Eliot leads us cleverly through the clues and hints, never letting us get lost or confused by the large cast of characters, and I was enthralled at the depictions of different characters, classes, genders, levels of morality, sibling relationships and indeed races. Although she uses the dreaded word, “Jewess”, not a word that is found acceptable nowadays, George Eliot is firmly on the side of the Jewish characters, and examines conscious and unconscious anti-Semitism with a clear eye.

My only criticism is that I could have done with a few notes to explain some of the more contemporary and obscure references. But how lovely to find a book I know I will return to again and again!

Jenny Diski – “Skating to Antarctica”

(26 February 1998)

My first Month of Re-reading dud! But wait: it’s only the wrong blooming book! The one I meant to read was Sara Wheeler’s “Terra Incognita”. I had even had a conversation about this with a friend in a cafe in December, when I dredged her name out of the back of my mind.

I only realised it was the wrong one when I was part way through, so I persisted, as it was a fairly short book and quick read. This was an odd mixture of Antarctic travel – which did have its interest and good descriptions – and early misery memoir, describing a seriously odd upbringing, her attempts to find more about that from her old neighbours, and several bouts of mental illness and hospitalisation, which all made for decidedly uncomfortable reading!

In fact, I’m surprised I kept it, and will be deaccessioning it now. Here’s my unrevealing review from my first read in March 1998 (oh for the days where I read books a mere month after acquiring them!)

A great book, about her relationship with her parents and self, seen through a trip to Antarctica. Combines self-examination and emotional/intellectual rigour with good, classic travel writing.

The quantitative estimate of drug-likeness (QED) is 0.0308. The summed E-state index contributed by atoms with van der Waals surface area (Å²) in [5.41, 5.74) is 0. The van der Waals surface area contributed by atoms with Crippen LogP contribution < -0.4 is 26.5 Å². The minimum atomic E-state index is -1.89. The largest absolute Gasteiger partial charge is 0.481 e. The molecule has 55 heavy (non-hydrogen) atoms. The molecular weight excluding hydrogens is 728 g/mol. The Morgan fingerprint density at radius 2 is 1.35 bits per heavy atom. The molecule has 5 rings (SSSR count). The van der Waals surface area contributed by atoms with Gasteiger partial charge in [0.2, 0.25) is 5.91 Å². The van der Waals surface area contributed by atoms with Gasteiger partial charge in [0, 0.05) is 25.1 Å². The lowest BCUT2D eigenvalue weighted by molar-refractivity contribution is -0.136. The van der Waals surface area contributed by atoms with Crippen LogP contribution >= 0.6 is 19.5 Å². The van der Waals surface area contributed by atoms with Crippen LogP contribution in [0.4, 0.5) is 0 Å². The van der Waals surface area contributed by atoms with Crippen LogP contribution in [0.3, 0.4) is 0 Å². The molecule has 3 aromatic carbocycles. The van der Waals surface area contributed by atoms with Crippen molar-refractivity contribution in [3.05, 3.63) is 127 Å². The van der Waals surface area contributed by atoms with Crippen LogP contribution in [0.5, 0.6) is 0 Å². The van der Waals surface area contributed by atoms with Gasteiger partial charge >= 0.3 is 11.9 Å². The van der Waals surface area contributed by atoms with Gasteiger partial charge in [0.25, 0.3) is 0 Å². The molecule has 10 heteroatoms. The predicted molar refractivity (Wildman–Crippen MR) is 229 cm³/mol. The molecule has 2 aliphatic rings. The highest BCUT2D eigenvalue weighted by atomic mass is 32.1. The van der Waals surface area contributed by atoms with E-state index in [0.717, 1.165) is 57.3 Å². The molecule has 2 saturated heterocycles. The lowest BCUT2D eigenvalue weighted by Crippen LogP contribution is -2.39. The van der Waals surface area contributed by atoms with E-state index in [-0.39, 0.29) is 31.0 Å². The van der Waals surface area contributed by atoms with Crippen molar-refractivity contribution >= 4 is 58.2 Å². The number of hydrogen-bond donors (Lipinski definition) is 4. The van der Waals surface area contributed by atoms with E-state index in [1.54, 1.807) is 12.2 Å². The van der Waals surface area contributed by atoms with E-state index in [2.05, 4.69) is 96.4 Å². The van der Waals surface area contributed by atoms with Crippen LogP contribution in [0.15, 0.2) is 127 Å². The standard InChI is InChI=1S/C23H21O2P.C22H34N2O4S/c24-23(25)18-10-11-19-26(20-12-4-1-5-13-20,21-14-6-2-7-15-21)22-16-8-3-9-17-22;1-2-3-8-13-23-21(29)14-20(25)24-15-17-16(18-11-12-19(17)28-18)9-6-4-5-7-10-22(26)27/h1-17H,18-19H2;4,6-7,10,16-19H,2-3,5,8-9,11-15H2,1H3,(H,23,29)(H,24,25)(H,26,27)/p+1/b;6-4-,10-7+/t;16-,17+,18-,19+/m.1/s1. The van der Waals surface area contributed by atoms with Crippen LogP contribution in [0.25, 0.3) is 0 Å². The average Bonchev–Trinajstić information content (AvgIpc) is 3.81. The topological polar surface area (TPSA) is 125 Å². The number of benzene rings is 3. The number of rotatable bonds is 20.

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I’m currently working my way through the Susan Cooper “Dark is Rising” sequence, about to start the third volume. I have had to derail from re-reading again, as I have a LibraryThing Early Reviewers book to read and review by the end of the month, but I’m 68% of the way through that (an e-book, as you may have guessed) and once that’s done I’m off to Casterbridge with Thomas Hardy!

Are you taking part in the Month of Re-Reading? Do tell me all about it!

Book reviews: Some Tame Gazelle and Dear Fred

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Jan 2013 month of rereadingIt’s the start of my Month of Re-Reading in January and I have a confession to make. While “Some Tame Gazelle”, the Virago LibraryThing Group’s first Barbara Pym Centenary Readalong book, was selected for this month of re-reading and should have been read around now, I had a few bus journeys in the back end of 2012 which necessitated a smaller book than the current reads, Tony Blair’s autobiography and “Daniel Deronda” (there, I mentioned it again!). So I popped “Some Tame Gazelle” into my handbag, and there I was, finishing it before the year was out.

So, one book from last year and one from this, this time – but both re-reads …

Barbara Pym – “Some Tame Gazelle”

(29 Sept 2012 – although I have read this several times, I somehow didn’t have a copy)

I was introduced to Barbara Pym by Mary, a neighbour who was like a third grandmother to me – and introduced me to socialism, home-made ice cream, Elizabeth Taylor, Iris Murdoch and Barbara Pym, amongst others. She’s a quintessentially English author, as we’ll see, and her novels are set in a world of librarians, curates and spinster ladies in London bedsits and charming villages, of which only shadows now remain. But, oh, what a good read she is.

This novel is one of the village ones, with rectors and curates and late middle-aged versions of Pym and her sister, each with a clerical obsession. So English – here’s a scene at the Vicarage garden party:

“Lady Clara … bought some jam, two marrows, half a dozen lavender sachets, a tea cosy, a pair of bed socks, some paper spills in a fancy case and an embroidered Radio Times cover.”

Tiny slights and morsels of gossip are magnified and picked over, and the worst decision one has to make is whether one dares to make a jumper for a Man. The sisters are beautifully done, the Archdeacon is hilarious, and lost love can in the end be a comfort – as much as gardening can, in fact. Old acquaintances reappear, the opportunity for romance has not entirely disappeared, and lost-to-progress characters like the home-visiting dressmaker and the lady who buys your old clothes drift in and out.